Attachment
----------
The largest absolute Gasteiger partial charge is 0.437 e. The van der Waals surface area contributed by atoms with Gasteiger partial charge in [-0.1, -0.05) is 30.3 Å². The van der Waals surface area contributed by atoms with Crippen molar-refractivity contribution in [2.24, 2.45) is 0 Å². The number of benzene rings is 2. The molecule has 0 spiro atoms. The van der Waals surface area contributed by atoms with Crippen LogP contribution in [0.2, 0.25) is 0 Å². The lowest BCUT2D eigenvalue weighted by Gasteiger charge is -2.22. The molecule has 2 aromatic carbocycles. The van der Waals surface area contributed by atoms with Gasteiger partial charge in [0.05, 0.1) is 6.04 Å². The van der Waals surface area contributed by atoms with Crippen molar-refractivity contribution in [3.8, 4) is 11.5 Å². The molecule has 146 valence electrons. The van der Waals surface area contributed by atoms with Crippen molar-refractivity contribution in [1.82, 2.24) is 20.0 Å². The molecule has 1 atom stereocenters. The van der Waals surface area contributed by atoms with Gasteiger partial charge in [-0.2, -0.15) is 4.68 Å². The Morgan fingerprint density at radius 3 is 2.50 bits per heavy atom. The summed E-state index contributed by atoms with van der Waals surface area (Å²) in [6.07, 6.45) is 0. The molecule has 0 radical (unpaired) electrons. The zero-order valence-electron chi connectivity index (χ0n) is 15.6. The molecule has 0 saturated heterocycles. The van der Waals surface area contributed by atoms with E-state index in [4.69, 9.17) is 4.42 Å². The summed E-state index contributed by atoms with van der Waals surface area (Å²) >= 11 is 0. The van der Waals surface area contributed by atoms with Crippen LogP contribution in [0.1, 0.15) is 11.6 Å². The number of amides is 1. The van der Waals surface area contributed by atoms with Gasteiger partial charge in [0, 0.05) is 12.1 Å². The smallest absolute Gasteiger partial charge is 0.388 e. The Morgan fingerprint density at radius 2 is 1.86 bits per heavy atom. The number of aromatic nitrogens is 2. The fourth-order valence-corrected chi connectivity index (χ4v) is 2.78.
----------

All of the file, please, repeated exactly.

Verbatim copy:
The largest absolute Gasteiger partial charge is 0.437 e. The van der Waals surface area contributed by atoms with Gasteiger partial charge in [-0.1, -0.05) is 30.3 Å². The van der Waals surface area contributed by atoms with Crippen molar-refractivity contribution in [2.24, 2.45) is 0 Å². The number of benzene rings is 2. The molecule has 0 spiro atoms. The van der Waals surface area contributed by atoms with Crippen LogP contribution in [0.2, 0.25) is 0 Å². The lowest BCUT2D eigenvalue weighted by Gasteiger charge is -2.22. The molecule has 2 aromatic carbocycles. The van der Waals surface area contributed by atoms with Gasteiger partial charge in [0.05, 0.1) is 6.04 Å². The van der Waals surface area contributed by atoms with Crippen molar-refractivity contribution in [3.8, 4) is 11.5 Å². The molecule has 146 valence electrons. The van der Waals surface area contributed by atoms with Crippen molar-refractivity contribution in [1.82, 2.24) is 20.0 Å². The molecule has 1 atom stereocenters. The van der Waals surface area contributed by atoms with Gasteiger partial charge in [-0.2, -0.15) is 4.68 Å². The Morgan fingerprint density at radius 3 is 2.50 bits per heavy atom. The summed E-state index contributed by atoms with van der Waals surface area (Å²) in [6.07, 6.45) is 0. The molecule has 0 radical (unpaired) electrons. The zero-order valence-electron chi connectivity index (χ0n) is 15.6. The molecule has 0 saturated heterocycles. The van der Waals surface area contributed by atoms with E-state index in [4.69, 9.17) is 4.42 Å². The summed E-state index contributed by atoms with van der Waals surface area (Å²) >= 11 is 0. The van der Waals surface area contributed by atoms with Crippen LogP contribution in [0.1, 0.15) is 11.6 Å². The number of amides is 1. The van der Waals surface area contributed by atoms with Gasteiger partial charge in [0, 0.05) is 12.1 Å². The smallest absolute Gasteiger partial charge is 0.388 e. The Morgan fingerprint density at radius 2 is 1.86 bits per heavy atom. The number of aromatic nitrogens is 2. The fourth-order valence-corrected chi connectivity index (χ4v) is 2.78.